Summary
The key idea here is the matrix denoted by $B$ above. Its nullity (dimension of its kernel) is exactly the number of irreducible factors of $f$. If this number is just $1$, then $f$ is irreducible. If there are non-trivial polynomials in that kernel, write out the corresponding factorisation to reduce further things.
Note, however, that the nullity of $B$ might be $\not=0$, while $f$ is still irreducible. In that case, the only way is to examine each greatest commen divisor $\gcd(f(x),h(x)-c)$.

If any inappropriate points occur, tell me, so that I can appropriate it. Thanks in advance.

• @JyrkiLahtonen Glad that someone likes it. :) Jul 17 '13 at 6:28
• I see, if a non-trivial solution $h$ exists, we can get a non-trivial factor of $f$. But I don't understand why such $h$ need to exist. How do we get $k$ linear independent solutions from $k$ irreducible factors of $f$?
– Dune
Jul 17 '13 at 10:55
• @Dune It is because the dimension of the space is eaxctly $k$. For more details, you can consult the book finite fields. It is explained in chapter four. Hope you have a great time reading that book! :) Jul 18 '13 at 1:39
• @awllower Thank you for this link! I got it now - the Chinese Remainder Theorem provides the existence of non-trivial $h$. Just define $h :\equiv c_i \mod f_i$ (provided that $f$ is square-free). The book looks interesting. I will surely read it when I find time. :)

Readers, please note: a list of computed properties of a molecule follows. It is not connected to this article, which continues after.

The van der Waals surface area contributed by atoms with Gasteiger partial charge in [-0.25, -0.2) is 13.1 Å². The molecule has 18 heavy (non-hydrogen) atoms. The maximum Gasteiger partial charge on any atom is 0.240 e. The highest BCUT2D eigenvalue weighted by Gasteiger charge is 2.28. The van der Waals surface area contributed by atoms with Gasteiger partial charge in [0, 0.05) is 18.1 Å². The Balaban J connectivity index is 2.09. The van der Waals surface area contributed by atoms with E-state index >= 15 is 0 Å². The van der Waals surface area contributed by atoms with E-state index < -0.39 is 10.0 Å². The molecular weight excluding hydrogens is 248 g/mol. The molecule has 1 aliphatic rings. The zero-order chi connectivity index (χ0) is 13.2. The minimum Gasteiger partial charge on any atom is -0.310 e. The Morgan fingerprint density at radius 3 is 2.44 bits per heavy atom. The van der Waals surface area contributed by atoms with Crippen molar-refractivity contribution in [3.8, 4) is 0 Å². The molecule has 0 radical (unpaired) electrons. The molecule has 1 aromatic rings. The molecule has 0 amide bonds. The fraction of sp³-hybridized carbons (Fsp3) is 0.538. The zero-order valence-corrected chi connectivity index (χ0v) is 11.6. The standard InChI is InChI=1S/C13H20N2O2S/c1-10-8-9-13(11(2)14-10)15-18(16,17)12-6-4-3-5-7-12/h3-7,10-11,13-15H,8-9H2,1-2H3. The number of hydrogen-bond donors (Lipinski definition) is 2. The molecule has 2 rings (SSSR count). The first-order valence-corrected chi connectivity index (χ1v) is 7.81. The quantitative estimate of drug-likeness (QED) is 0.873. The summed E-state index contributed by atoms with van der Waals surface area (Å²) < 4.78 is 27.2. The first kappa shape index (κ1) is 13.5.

– Dune
Jul 18 '13 at 12:31
• @Dune Glad that you enjoy this theory! :D Jul 19 '13 at 3:15

Let $\alpha$ be a root of $f$ in some extension field of $\mathbb{Z}_{17}$. We know that $\alpha^4=-7=10$. Either brute force checking (won't take long!) or toying with quadratic reciprocity and such shows that $10$ is not a quadratic residue modulo $17$. As $\mathbb{Z}_{17}^*$ is cyclic of order $16$, this means that the order of $10$ is exactly $16$ (if it were a proper factor, $10$ would have to be a square).
This allows us to deduce that $\alpha$ is primitive root of unity of order $64$. Therefore $\alpha$ cannot be a zero of a quadratic polynomial over $\mathbb{Z}_{17}$, because the zeros of such polynomials belong to the field $\mathbb{F}_{289}$ of $17^2=289$ elements. The contradiction comes from the fact that the multiplicative group of $\mathbb{F}_{289}$ is cyclic of order $288$ but $288=2^5\cdot3^2$ is not divisible by $64=2^6$.
The relations between the coefficients $a,b,c,d$ are:
$$bd=7, ad+bc=0, ac+b+d=0, a+c=0\,.$$
Therefore $0=ad+bc=a(d-b)$. Since $\mathbb Z_{17}$ is a field, then either $a=0$ or $b=d$. If $a=0$, then $c=0$, so $b+d=0$, which in turn implies $b^2=-7=10$, which is impossible (check for $k=-8,\dots,7$ that $k^2\equiv 10(\bmod\ 17)$ is not true). Thus $b=d$, and so $b^2=7$, which is also impossible in $\mathbb Z_{17}$. This contradiction shows the desired result.
• We can show the impossibility of $x^2=10$ by noting that $(\dfrac{10}{17})=(\dfrac{2}{17})(\dfrac{5}{17})=-1$ by quadratic reciprocity, where $(\dfrac{p}{q})$ is the Legendre symbol. Jul 17 '13 at 6:24